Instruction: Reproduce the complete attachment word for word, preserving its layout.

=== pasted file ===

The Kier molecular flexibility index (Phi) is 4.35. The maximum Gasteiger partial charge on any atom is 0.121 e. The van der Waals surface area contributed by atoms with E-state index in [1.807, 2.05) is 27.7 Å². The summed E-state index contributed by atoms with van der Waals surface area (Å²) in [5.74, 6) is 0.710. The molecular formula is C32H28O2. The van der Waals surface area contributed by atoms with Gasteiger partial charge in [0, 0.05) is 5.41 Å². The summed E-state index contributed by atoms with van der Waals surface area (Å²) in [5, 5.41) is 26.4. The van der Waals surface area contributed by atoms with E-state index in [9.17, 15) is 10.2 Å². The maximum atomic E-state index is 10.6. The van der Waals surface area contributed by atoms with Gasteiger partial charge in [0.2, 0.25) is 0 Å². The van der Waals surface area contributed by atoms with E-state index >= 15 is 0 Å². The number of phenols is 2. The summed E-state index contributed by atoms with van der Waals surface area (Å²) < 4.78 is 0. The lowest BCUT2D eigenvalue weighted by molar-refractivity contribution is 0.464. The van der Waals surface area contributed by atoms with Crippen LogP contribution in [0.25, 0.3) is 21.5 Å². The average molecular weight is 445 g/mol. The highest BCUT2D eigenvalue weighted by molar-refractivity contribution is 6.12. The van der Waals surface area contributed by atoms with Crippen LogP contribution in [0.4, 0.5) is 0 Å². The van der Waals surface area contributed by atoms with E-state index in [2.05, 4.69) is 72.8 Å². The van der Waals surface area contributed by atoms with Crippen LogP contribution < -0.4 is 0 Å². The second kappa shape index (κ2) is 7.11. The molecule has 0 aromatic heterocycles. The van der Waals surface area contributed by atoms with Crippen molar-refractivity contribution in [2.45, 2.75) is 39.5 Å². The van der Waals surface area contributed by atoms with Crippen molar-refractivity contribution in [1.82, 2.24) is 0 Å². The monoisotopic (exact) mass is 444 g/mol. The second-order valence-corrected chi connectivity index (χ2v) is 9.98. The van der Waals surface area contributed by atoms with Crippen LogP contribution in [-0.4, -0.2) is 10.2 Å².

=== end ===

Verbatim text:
The Kier molecular flexibility index (Phi) is 4.35. The maximum Gasteiger partial charge on any atom is 0.121 e. The van der Waals surface area contributed by atoms with E-state index in [1.807, 2.05) is 27.7 Å². The summed E-state index contributed by atoms with van der Waals surface area (Å²) in [5.74, 6) is 0.710. The molecular formula is C32H28O2. The van der Waals surface area contributed by atoms with Gasteiger partial charge in [0, 0.05) is 5.41 Å². The summed E-state index contributed by atoms with van der Waals surface area (Å²) in [5, 5.41) is 26.4. The van der Waals surface area contributed by atoms with E-state index in [9.17, 15) is 10.2 Å². The maximum atomic E-state index is 10.6. The van der Waals surface area contributed by atoms with Gasteiger partial charge in [0.2, 0.25) is 0 Å². The van der Waals surface area contributed by atoms with E-state index >= 15 is 0 Å². The number of phenols is 2. The summed E-state index contributed by atoms with van der Waals surface area (Å²) < 4.78 is 0. The lowest BCUT2D eigenvalue weighted by molar-refractivity contribution is 0.464. The van der Waals surface area contributed by atoms with Crippen LogP contribution in [0.25, 0.3) is 21.5 Å². The average molecular weight is 445 g/mol. The highest BCUT2D eigenvalue weighted by molar-refractivity contribution is 6.12. The van der Waals surface area contributed by atoms with Crippen LogP contribution in [0.4, 0.5) is 0 Å². The van der Waals surface area contributed by atoms with E-state index in [2.05, 4.69) is 72.8 Å². The van der Waals surface area contributed by atoms with Crippen LogP contribution < -0.4 is 0 Å². The second kappa shape index (κ2) is 7.11. The molecule has 0 aromatic heterocycles. The van der Waals surface area contributed by atoms with Crippen molar-refractivity contribution in [2.45, 2.75) is 39.5 Å². The van der Waals surface area contributed by atoms with Crippen molar-refractivity contribution in [1.82, 2.24) is 0 Å². The monoisotopic (exact) mass is 444 g/mol. The second-order valence-corrected chi connectivity index (χ2v) is 9.98. The van der Waals surface area contributed by atoms with Crippen LogP contribution in [-0.4, -0.2) is 10.2 Å².